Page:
VSL Aeroprakt A22-LS_Instrument Panel 15.jpgVSL Aeroprakt A22-LS_Instrument Panel 16.jpg

 

There is a very nice female pilot, that is very nicely animated to the yoke and even with footwork movement on the rudder pedals. The control rods to the flaps are also animated and visible rear.

 

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Flying the A-22 Foxbat

For any student or wanna be pilot, this A-22 is perfect. Everything is quite simple here, the instrument layouts, the controls, but more importantly is the feel factor on the way you fly this aircraft. If you want to learn to fly, and want to know what the "Seat of your pants" flying is all about then the Foxbat is perfect. So the A-22 is all about the flying and the basics.

 

The A-22 is powered by a Rotax 912ULS 4-cylinder air-cooled horizontally-opposed piston engine, 73.5 kW (98.6 hp), not much power, but not a lot of grunt is required either in this lightweight frame of a machine, plus the deep 3-bladed propeller is very grippy...  If you want to know what the LS stands for in A-22LS...   it is for the "Light-Sport" version for the American market with a higher gross weight of 600 kg (1,323 lb), the standard weight is 450 kg (992 lb).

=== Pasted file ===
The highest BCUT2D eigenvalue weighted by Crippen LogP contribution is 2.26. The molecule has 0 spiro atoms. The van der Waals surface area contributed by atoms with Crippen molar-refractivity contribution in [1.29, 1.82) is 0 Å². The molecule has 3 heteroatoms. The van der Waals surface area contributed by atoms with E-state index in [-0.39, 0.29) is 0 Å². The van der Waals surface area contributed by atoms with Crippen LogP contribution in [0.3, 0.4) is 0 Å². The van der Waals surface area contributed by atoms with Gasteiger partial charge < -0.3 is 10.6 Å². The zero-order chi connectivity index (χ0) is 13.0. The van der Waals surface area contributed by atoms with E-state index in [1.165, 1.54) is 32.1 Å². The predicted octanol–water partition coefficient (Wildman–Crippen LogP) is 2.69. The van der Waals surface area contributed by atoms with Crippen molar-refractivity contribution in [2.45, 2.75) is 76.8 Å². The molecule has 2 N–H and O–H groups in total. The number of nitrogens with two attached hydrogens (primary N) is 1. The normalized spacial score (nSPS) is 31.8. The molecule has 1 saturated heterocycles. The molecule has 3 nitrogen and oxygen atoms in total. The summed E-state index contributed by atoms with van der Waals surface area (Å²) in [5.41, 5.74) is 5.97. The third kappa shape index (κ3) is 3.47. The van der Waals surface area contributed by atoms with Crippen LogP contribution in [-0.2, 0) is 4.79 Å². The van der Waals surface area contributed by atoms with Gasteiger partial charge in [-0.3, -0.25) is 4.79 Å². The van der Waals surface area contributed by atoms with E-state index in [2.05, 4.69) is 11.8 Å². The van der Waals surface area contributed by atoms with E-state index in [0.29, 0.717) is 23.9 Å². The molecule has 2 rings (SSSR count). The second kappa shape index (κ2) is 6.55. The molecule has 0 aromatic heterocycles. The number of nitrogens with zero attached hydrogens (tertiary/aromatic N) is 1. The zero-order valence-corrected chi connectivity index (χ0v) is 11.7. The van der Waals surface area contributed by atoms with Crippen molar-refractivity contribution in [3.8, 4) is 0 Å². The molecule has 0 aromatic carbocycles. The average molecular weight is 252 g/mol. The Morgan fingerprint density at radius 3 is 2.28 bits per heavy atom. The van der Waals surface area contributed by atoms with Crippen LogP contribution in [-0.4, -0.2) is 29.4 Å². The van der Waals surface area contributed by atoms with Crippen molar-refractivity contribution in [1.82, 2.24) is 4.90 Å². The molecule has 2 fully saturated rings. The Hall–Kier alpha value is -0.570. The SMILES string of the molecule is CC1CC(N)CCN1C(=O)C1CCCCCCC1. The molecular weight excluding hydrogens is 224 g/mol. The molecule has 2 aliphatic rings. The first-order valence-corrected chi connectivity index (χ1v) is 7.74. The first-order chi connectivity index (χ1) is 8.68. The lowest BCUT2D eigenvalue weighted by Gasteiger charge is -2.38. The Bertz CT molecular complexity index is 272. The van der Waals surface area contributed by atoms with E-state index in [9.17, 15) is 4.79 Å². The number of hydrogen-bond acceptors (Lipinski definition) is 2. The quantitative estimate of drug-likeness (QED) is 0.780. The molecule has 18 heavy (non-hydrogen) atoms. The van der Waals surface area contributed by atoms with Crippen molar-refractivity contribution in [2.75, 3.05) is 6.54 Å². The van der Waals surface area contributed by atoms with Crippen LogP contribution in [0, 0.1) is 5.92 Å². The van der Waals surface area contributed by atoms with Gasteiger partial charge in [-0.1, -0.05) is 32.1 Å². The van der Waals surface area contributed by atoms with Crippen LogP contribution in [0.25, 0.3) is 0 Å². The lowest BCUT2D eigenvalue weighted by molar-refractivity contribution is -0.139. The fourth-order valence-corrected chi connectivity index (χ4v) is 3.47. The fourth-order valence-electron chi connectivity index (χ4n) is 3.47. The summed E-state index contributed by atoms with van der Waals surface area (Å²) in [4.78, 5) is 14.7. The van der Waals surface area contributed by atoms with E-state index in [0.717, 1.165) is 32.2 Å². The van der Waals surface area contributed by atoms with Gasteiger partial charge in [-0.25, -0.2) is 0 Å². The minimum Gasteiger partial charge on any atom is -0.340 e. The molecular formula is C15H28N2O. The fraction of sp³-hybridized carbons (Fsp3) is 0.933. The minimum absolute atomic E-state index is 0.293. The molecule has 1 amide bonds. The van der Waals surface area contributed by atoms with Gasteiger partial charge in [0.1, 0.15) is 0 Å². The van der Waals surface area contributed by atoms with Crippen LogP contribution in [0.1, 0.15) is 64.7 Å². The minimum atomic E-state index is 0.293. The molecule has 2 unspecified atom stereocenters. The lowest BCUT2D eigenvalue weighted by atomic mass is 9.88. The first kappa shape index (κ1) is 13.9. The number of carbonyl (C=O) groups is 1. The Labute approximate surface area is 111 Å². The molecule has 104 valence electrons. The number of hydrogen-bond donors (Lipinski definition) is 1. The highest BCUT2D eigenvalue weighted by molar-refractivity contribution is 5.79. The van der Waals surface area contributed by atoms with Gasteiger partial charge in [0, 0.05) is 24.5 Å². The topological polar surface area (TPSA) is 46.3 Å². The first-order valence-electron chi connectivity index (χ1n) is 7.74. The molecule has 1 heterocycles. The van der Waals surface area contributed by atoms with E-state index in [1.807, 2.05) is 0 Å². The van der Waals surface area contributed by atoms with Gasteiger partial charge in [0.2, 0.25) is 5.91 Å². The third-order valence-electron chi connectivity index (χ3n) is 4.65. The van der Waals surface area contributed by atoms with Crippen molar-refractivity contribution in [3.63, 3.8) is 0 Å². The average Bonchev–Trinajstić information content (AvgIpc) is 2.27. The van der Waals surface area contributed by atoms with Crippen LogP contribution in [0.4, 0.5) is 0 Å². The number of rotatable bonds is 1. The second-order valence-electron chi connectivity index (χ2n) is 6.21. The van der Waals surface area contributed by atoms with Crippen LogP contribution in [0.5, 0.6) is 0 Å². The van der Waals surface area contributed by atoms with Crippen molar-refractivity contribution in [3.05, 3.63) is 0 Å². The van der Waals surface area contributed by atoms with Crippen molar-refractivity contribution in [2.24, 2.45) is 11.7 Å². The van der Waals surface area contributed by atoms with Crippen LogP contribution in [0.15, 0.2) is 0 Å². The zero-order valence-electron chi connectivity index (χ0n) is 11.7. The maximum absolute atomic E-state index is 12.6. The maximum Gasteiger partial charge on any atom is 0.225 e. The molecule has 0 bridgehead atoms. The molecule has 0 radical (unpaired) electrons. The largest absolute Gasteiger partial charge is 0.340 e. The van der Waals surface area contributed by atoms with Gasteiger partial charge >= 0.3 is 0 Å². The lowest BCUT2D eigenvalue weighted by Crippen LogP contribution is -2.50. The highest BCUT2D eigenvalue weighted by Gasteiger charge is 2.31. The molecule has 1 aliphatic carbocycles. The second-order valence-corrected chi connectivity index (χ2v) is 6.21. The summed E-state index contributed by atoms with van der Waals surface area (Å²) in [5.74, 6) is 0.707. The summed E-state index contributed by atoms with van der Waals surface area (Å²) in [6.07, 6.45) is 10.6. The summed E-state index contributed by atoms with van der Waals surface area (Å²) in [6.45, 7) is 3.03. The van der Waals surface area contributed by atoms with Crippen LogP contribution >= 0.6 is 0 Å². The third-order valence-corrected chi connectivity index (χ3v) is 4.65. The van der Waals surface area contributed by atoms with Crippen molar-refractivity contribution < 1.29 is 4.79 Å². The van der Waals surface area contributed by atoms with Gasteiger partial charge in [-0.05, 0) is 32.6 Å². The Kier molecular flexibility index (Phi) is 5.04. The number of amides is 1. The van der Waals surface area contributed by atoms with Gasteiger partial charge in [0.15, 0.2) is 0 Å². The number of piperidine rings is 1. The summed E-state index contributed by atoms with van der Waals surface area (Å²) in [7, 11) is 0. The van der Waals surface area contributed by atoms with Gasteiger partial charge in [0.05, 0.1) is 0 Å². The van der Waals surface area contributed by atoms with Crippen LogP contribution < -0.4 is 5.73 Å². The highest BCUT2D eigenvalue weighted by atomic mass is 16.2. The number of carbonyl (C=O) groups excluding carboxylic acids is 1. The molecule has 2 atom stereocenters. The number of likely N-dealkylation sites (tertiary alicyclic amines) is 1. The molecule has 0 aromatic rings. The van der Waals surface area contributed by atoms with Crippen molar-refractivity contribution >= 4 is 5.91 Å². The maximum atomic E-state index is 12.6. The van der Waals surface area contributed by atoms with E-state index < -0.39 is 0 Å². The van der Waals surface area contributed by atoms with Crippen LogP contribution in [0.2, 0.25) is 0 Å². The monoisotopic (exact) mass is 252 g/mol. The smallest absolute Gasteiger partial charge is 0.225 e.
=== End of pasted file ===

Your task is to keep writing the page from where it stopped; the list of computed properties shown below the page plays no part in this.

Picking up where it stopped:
The Rotax starts easily and settles down to a clatter idle, so I check all the control movements, left/right, back/forward and the rudder left/right...  everything feels light and easy to move, and you are very aware of the aerodynamic surfaces moving around you.

 

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I am flying with both doors open, you feel more free and have more space for controlling the aircraft in this configuration, than blocking yourself into the tiny space with the doors closed...  I'll fly this way anytime if I can, certainly any VLA. The A-22 does not hunt or want to move if you let off the brakes, but just a little throttle will get it moving forwards...    lovely.

 

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Taxiing is easy as are the excellent sounds. vSkyLab's have used these Rotax sounds before, so they are not new to your ears...  but still very good. There is no need to use a full runway length at PACV-Merle K Smith in Cordova Alaska, I'm not a Boeing 737, but a tiddler aircraft that needs only a very short runway to get airborne.

 

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Brakes are nice and you only need a movement of the throttle to jump the A-22 off the line and get the aircraft swiftly moving...